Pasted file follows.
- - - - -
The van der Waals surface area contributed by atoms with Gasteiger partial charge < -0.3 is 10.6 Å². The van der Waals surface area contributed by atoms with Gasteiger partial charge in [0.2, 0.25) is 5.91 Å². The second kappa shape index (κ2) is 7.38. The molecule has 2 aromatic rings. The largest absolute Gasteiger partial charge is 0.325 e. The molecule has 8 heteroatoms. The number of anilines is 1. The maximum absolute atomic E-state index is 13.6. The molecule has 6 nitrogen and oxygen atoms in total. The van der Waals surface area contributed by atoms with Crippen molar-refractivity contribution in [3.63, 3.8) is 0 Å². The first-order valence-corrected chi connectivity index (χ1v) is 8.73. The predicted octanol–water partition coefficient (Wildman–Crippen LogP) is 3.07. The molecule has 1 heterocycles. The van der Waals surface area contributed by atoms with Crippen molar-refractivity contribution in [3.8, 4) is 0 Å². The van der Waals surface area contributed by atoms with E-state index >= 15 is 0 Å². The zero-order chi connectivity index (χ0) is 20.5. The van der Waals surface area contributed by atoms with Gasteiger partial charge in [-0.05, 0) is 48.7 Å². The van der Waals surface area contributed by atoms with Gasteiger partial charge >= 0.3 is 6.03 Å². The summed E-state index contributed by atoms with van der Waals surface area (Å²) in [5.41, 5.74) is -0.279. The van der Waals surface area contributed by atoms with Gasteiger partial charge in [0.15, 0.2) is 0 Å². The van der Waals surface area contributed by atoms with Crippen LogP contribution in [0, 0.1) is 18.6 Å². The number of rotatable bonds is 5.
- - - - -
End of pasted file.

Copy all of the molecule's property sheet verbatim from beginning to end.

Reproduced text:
The van der Waals surface area contributed by atoms with Gasteiger partial charge < -0.3 is 10.6 Å². The van der Waals surface area contributed by atoms with Gasteiger partial charge in [0.2, 0.25) is 5.91 Å². The second kappa shape index (κ2) is 7.38. The molecule has 2 aromatic rings. The largest absolute Gasteiger partial charge is 0.325 e. The molecule has 8 heteroatoms. The number of anilines is 1. The maximum absolute atomic E-state index is 13.6. The molecule has 6 nitrogen and oxygen atoms in total. The van der Waals surface area contributed by atoms with Crippen molar-refractivity contribution in [3.63, 3.8) is 0 Å². The first-order valence-corrected chi connectivity index (χ1v) is 8.73. The predicted octanol–water partition coefficient (Wildman–Crippen LogP) is 3.07. The molecule has 1 heterocycles. The van der Waals surface area contributed by atoms with Crippen molar-refractivity contribution in [3.8, 4) is 0 Å². The van der Waals surface area contributed by atoms with E-state index >= 15 is 0 Å². The zero-order chi connectivity index (χ0) is 20.5. The van der Waals surface area contributed by atoms with Gasteiger partial charge in [-0.05, 0) is 48.7 Å². The van der Waals surface area contributed by atoms with Gasteiger partial charge >= 0.3 is 6.03 Å². The summed E-state index contributed by atoms with van der Waals surface area (Å²) in [5.41, 5.74) is -0.279. The van der Waals surface area contributed by atoms with Gasteiger partial charge in [0.15, 0.2) is 0 Å². The van der Waals surface area contributed by atoms with Crippen LogP contribution in [0, 0.1) is 18.6 Å². The number of rotatable bonds is 5.